A surfeit of light

One of the features of the modern age is our mastery of light. I’ve talked before about the suggestion that pre-industrial sleep patterns were very different, with two separate ‘sleeps’ and a time of wakefulness in the dark between them. I’m currently reading Lee Morgan’s fascinating book on witchcraft – Deed without a name. The author has flagged up another contribution to ideas around sleep and darkness. Our ancestors used to spend a lot more of their time in gloom, twilight, candlelight, firelight.

If we are awake, we tend to have bright light (romantic diners and dingy pub gigs aside).  Illumination has become normal, and goes interestingly alongside enlightenment. We live in an age that aspires to know everything and that tends to view everything as potentially comprehensible. If we don’t understand a thing, its because we’ve not yet got the right maths to measure it with, the right technology to observe it, the right theory to rationalise it. We bring everything into the light, where we can clearly see the edges.

Twilight is a place of uncertainty where a crouching man merges with the plant life and you can’t tell whether its mice or spirits making the noises in the undergrowth. Candle light and firelight fill the corners with dancing shadows, reinvent the world as mysterious and turn the familiar into the uncertain. Our ancestors had this as part of their normal, every day reality. Not all things could be brought into the light, and light was not available at the touch of a button to dispel all confusion. To a mind that encounters shadows, gloom and twilight on daily basis, the unknown is inevitable. The unknowable is a daily feature. To the person who lives with light levels they can immediately control, the sharp edges of the world are always visible.

We assume, I think, that the sharp edges and boundaries made apparent by our reliable light sources are real, and that the uncertainties of twilight are illusions brought on by an insufficiency of light. To our ancestors, those uncertainties were real. But here’s a thing. Our light is artificial. The gloom of twilight, the strange partial light of a full moon – these are real conditions. Darkness and shadow are real. Times of warped perception are real. What we have chosen to irradiate is a real and potentially meaningful state.

We throw light on things. We push away the shadows of superstition. We illuminate the issue. We cast it in a new light. We throw the spotlight on it. We put it under the spotlight. Darkness is ignorance. Darkness is superstition. Our man-made light is the really real reality and we believe in it. The light tells us that everything has edges, everything can be known. Yet the further the science goes, the more we see the dark spaces filled with something we cannot illuminate. The more physics I read, the less I feel I know and understand. Perhaps what the turning on of light must inevitably show us, is the sheer extent of the darkness.

Twilight is my favourite time of day. I love the way the light and shadows create a different kind of reality, one with softer edges and less certainty. I love spending time in firelight and candle light, and I wonder what would happen to my perceptions if I gave up electrical illumination entirely, and accepted either the darkness, or the candle. Would I think and feel differently? I’m inclined to suspect I would. In the twilight, mystery is natural, uncertainty is natural, doubt is natural. Perhaps we need a bit more of that to balance up what we’ve learned from switching the lights on.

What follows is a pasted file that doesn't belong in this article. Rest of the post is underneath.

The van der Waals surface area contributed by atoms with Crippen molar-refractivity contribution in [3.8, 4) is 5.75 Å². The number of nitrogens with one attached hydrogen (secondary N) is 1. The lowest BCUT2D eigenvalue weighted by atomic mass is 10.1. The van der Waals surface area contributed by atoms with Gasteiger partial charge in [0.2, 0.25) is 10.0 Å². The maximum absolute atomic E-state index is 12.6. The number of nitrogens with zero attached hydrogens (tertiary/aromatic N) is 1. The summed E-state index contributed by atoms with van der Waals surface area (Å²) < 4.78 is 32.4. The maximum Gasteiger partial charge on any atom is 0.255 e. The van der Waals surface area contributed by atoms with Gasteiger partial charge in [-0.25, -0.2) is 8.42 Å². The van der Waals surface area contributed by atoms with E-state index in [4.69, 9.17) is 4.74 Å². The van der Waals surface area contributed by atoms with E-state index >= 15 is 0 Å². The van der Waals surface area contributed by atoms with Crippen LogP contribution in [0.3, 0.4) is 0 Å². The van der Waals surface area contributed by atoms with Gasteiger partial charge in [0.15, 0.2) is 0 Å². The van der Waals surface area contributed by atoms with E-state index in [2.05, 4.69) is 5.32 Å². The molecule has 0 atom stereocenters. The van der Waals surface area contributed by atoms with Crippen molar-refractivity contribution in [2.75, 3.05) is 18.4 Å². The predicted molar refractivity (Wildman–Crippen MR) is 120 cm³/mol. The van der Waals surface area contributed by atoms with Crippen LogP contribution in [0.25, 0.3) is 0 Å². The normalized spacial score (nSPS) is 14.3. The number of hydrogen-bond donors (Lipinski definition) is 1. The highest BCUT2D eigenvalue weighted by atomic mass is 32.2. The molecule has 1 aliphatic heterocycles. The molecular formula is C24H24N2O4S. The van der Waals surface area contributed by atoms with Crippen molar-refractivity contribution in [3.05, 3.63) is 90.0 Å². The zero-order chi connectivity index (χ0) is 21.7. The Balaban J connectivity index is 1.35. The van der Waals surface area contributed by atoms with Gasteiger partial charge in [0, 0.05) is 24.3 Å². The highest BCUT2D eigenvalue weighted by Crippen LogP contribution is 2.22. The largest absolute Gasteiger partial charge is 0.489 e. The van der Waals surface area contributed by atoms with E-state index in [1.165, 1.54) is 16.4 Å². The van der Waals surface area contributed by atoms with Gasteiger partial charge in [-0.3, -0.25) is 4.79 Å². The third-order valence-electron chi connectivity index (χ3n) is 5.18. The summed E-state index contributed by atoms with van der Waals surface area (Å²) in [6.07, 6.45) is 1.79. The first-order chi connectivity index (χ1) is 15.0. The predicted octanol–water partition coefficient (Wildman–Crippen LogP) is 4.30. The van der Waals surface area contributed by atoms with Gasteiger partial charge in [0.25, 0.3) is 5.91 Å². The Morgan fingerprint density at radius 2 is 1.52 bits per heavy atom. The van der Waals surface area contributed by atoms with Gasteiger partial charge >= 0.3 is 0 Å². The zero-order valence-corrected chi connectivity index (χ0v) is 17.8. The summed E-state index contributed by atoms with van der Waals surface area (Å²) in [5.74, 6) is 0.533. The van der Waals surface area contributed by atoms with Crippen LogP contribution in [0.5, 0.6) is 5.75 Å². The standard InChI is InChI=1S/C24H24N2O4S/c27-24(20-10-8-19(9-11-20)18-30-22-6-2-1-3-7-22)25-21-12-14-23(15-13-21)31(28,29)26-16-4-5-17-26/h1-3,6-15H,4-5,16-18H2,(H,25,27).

About Nimue Brown

Druid, author, dreamer, folk enthusiast, parent, wife to the most amazing artist -Tom Brown. Drinker of coffee, maker of puddings. Exploring life as a Pagan, seeking good and meaningful ways to be, struggling with mental health issues and worried about many things. View all posts by Nimue Brown

4 responses to “A surfeit of light

  • Alex Jones

    The Celts would infer by anything that was “shining” to be wisdom, and thus a sun symbol. The night and twilight was connected to the moon, and the earth goddess.

  • Jennifer Tavernier

    Wonderful! I am of the loving the shadowy twilight and savor the grades of illumination from light to shade, to dusky shadows, to deepest dark. There is a natural peace that quietly goes with it. I do like having a light to turn on, to read or write, or get something done, but I am not one of those who wants the screaming illumination all the time. Funny thought popped into my head- Going back to natural lighting only, (aside from electronic objects, lol) – might wonderfully cut down on many of the objects that I see hoarded or jamming rooms and houses. Isn’t that odd? For when the lights are down, the clutter is not so apparent, and there is a peace and beauty perhaps of the dusky “rest” time. it in fact makes me want to empty things out, so that I can enjoy the natural space. I have a tendency to expand out when it is darker. The workaday world can be shut out to a certain major degree. It would certainly make it easier to find things, if one had to deal with being able to move or get to something quickly in dark of night. I like the way natural light shadows play on each other, or illuminate certain characteristics that morph and change. I feel very comfortably connected to the past, privacy, and the otherworld where one can breathe, when the lights are low.

  • Jason Blakemore

    wondeful and amazing words and interpritashon love and light be with you all

  • Natalie Reed

    I have recently started a morning devotional, and found turning the light on in the dark of morning to find my altar an assault on my senses. I bought a nightlight that puts out just enough light so I can find my spot on the floor and light a candle. So much better!

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